Orthex Group and UPM Raflatac help prevent marine litter with innovative products.
Orthex Group is using raw material from used fishing nets in the production of household items, while UPM Raflatac makes use of ocean bound plastic waste.
These Orthex products have a reduced carbon footprint compared to the use of virgin plastics.
Ocean Action label materials complement Orthex Group´s sustainable product portfolio and open new markets among environmentally conscious retail chains.
Fishing nets discarded at sea put a lasting strain on marine ecosystems. A single net can remain in the sea for up to 600 years before decomposing. More than 640 000 tons of fishing gear end up in the seas every year and in 2016, about 17% of all waste on European shores consisted of fishing nets.
This is what Orthex Group aims to change.
"We want to show by example that plastic items can be made in innovative and more sustainable ways," Alexander Rosenlew, CEO of Orthex, says.
In 2018, Orthex introduced a new product line based on raw material made from used fishing nets.
"We learned about an innovation by a Danish company. We immediately wanted to see how this revolutionary plastic raw material is made," Rosenlew recalls.
The raw material is collected from old fishing nets and ropes from harbors in Scandinavia, in the UK and in Northern Europe. Collected material is then sorted, cleaned, shredded, and extruded into raw material pellets. In addition to creating incentive to keep used fishing nets out of the seas, the raw material has up to 94% lower carbon emissions compared to virgin plastic.
"The decision to use this new raw material was taken right away when we realized the positive impact using such a material could have both on the oceans and the climate."
World´s first fishing net buckets
Before launching the new product line, Orthex carefully mulled over what could be the world´s first household product made of the new material.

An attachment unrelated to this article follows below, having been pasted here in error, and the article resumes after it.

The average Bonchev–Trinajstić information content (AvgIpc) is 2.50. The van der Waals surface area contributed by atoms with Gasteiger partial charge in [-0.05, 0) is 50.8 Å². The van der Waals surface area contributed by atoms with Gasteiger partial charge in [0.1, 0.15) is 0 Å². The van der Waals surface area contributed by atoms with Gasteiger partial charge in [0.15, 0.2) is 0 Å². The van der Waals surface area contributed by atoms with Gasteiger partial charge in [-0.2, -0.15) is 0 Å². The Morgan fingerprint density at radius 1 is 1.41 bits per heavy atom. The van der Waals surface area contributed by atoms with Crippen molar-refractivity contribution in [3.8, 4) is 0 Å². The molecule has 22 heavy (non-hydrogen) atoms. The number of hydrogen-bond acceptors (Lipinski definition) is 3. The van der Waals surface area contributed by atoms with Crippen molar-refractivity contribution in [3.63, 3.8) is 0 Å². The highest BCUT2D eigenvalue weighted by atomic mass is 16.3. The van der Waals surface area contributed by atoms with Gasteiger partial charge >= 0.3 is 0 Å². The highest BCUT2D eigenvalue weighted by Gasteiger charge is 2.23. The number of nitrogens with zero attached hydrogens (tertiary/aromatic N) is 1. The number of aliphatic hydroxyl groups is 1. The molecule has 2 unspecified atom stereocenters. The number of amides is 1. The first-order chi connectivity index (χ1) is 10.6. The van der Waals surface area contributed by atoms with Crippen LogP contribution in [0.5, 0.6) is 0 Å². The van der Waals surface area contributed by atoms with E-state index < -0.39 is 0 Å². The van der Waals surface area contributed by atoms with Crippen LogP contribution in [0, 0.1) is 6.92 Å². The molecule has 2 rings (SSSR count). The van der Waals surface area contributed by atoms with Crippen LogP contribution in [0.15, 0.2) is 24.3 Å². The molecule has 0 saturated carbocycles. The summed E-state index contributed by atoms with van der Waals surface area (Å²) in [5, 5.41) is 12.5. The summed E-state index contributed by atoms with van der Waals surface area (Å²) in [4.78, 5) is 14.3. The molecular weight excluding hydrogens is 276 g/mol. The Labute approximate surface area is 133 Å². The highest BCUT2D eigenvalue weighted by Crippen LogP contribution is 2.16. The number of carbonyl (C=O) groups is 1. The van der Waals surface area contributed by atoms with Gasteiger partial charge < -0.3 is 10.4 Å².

“As Finns are bucket-loving people, the solution was obvious," Rosenlew says.
The resulting bucket is made completely of recycled plastic. The container is made of fishing nets-based material and the handle is post-consumer recycled plastic.
Orthex has introduced also other products made of recycled fishing net plastic, including wash bowls and water scoops. “As consumers are becoming more environmentally conscious, retail chains also need to offer more responsibly made products to meet their customer’s needs.”
UPM Raflatac Ocean Action label materials – a perfect fit
UPM Raflatac Ocean Action label materials are the world´s first label materials made from ocean bound plastic waste. The plastic waste is harvested from shorelines within 200 meters from tide limit and from waterways within 50km from shore. Waste collection is targeted in communities or areas where waste management is non-existent or very inefficient. Using ocean bound plastics in products incentives the collection on waste on these areas and help reducing the amount of plastic waste entering to the ocean. The collected plastic is then chemically recycled and thus given a new life as label materials.
Rosenlew saw UPM Raflatac Ocean Action label materials and Orthex products made from recycled fishing nets a perfect fit, as they both aim to help protect our seas. As with the fishing net raw material, the decision to start using UPM Raflatac Ocean Action label materials came quickly, and in November 2022, Orthex introduced Ocean Action label materials on its fishing net products.
"UPM Raflatac's Ocean Action labels are the icing on the cake, making our products even more sustainable. We can now talk about holistically responsible products."
According to Rosenlew, Orthex can expect additional interest in the European market Ocean Action label materials are classified as packaging material.
"European legislation gives preference to products whose packaging materials are made from recycled raw materials."
Rosenlew and Orthex are pleased with the cooperation with UPM Raflatac.
"Orthex and UPM Raflatac have the same mindset, which leads to good decisions and results. The collaboration has been smooth, and support has always been there when needed. This has allowed us to make quick decisions. Sustainability projects are difficult to do alone, and to get the best out of the whole, you need good partners. Together we can be better," Rosenlew concludes.